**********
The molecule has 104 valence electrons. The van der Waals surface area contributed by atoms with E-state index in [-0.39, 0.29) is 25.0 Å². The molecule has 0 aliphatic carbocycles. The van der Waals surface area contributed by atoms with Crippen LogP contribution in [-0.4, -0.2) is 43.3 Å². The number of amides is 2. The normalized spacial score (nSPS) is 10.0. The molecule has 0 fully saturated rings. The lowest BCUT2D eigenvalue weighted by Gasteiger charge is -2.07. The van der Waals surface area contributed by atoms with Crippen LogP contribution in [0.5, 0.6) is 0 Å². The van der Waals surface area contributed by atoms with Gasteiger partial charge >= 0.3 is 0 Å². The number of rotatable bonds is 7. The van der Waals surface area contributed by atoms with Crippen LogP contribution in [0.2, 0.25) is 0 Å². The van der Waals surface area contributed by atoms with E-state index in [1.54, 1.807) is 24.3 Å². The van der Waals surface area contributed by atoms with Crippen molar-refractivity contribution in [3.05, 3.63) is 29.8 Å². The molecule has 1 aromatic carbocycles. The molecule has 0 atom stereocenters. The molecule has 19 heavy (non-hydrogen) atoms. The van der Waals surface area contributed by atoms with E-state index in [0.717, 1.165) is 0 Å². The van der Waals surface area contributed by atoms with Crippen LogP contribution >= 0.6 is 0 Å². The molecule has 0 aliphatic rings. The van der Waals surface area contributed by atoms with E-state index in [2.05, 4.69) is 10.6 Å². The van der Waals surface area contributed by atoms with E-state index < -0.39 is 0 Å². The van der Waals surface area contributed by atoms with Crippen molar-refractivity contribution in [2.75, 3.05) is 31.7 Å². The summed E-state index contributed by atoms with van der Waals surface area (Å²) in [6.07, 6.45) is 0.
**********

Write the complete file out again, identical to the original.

The molecule has 104 valence electrons. The van der Waals surface area contributed by atoms with E-state index in [-0.39, 0.29) is 25.0 Å². The molecule has 0 aliphatic carbocycles. The van der Waals surface area contributed by atoms with Crippen LogP contribution in [-0.4, -0.2) is 43.3 Å². The number of amides is 2. The normalized spacial score (nSPS) is 10.0. The molecule has 0 fully saturated rings. The lowest BCUT2D eigenvalue weighted by Gasteiger charge is -2.07. The van der Waals surface area contributed by atoms with Crippen LogP contribution in [0.5, 0.6) is 0 Å². The van der Waals surface area contributed by atoms with Gasteiger partial charge >= 0.3 is 0 Å². The number of rotatable bonds is 7. The van der Waals surface area contributed by atoms with Crippen LogP contribution in [0.2, 0.25) is 0 Å². The van der Waals surface area contributed by atoms with E-state index in [1.54, 1.807) is 24.3 Å². The van der Waals surface area contributed by atoms with Crippen molar-refractivity contribution in [3.05, 3.63) is 29.8 Å². The molecule has 1 aromatic carbocycles. The molecule has 0 atom stereocenters. The molecule has 19 heavy (non-hydrogen) atoms. The van der Waals surface area contributed by atoms with E-state index in [0.717, 1.165) is 0 Å². The van der Waals surface area contributed by atoms with Crippen LogP contribution >= 0.6 is 0 Å². The molecule has 0 aliphatic rings. The van der Waals surface area contributed by atoms with E-state index in [2.05, 4.69) is 10.6 Å². The van der Waals surface area contributed by atoms with E-state index < -0.39 is 0 Å². The van der Waals surface area contributed by atoms with Crippen molar-refractivity contribution in [2.75, 3.05) is 31.7 Å². The summed E-state index contributed by atoms with van der Waals surface area (Å²) in [6.07, 6.45) is 0.